A Frequency Response Function (FRF) is a function used to quantify the response of a system to an excitation, normalized by the magnitude of this excitation, in the frequency domain.
For instance, impacting a structure with an impact hammer and measuring its structural response with an accelerometer normalized by the injected force, a structural FRF is obtained between the two points. Then the information of the modal response of the structure is included in the FRF, in particular modal damping and natural frequencies.
Application of the vibration FRF to e-NVH
The structural response of electrical machines under electromagnetic excitations is generally quantified using the normal complex displacement [m] of the envelopped nodes (stator or rotor), while the excitation of the structure is quantified using equivalent magnetic forces per tooth [N]. The vibration FRF unit is thefore in [m/N].
The FRF can be expressed at each point of vibrating surfaces, or as a RMS value of the velocity over the vibrating surface(s) responsible for acoustic noise radiation. This average vibration velocity can be used as an indicator of the Sound Power Level radiated by the electrical machine assuming that the modal radiation efficiency is close to one (ERP model).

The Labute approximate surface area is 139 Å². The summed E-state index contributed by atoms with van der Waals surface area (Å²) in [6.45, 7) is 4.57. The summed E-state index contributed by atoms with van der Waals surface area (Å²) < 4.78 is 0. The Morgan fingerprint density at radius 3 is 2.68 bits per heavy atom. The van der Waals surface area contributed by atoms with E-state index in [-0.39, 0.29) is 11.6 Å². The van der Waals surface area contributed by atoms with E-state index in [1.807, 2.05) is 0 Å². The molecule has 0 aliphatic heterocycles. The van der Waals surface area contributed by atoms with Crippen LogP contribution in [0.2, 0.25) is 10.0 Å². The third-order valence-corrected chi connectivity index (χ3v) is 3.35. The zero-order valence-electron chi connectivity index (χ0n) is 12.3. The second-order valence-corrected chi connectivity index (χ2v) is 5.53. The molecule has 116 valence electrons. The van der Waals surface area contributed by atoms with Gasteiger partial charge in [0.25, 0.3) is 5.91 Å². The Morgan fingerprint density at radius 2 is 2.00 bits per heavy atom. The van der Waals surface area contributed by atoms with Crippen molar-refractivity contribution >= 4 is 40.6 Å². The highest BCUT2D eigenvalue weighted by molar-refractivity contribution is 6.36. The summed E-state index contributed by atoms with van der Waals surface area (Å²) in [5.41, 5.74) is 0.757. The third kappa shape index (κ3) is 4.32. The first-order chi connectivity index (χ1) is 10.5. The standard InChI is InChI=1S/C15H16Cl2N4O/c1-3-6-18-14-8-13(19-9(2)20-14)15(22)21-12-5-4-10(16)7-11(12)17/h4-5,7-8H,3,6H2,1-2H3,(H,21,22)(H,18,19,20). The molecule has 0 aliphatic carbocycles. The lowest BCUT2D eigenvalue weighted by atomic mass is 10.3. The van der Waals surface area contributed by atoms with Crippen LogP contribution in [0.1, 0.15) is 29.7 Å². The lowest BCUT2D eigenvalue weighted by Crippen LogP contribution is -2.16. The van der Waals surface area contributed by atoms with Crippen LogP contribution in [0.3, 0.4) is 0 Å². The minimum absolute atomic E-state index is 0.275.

The response of the rotor and/or stator under magnetic forces can be quantified using different approaches: the stator teeth can be excited by radial & circumferential normalized tooth forces, giving as many FRF as the stator teeth number, or they can be excited by the Maxwell stress waves, giving as many FRF as the number of relevant wavenumbers coming from a Fourier decomposition along the airgap.
Application of the vibration FRF to Manatee
An example of vibration FRF is given in the following figure. One can see that the FRF is maximum when there is a resonance, for instance when the FRF of Maxwell stress wavenumber r=2 meets the natural frequencies of the elliptical model (2,0) of the stator stack.
Application of the acoustic FRF to e-NVH
The acoustic response of electrical machines under electromagnetic excitations is generally quantified using the Sound Power Level radiated by the outer yoke (stator or rotor), while the excitation of the structure is quantified using equivalent magnetic forces per tooth [N]. The acoustic FRF unit is thefore in [W/N^2] as the acoustic power evolves with the vibration to the power 2.
The acoustic FRF can also be locally expressed using Sound Pressure Level on a pre-defined acoustic mesh simulating virtual microphones around the outer yoke.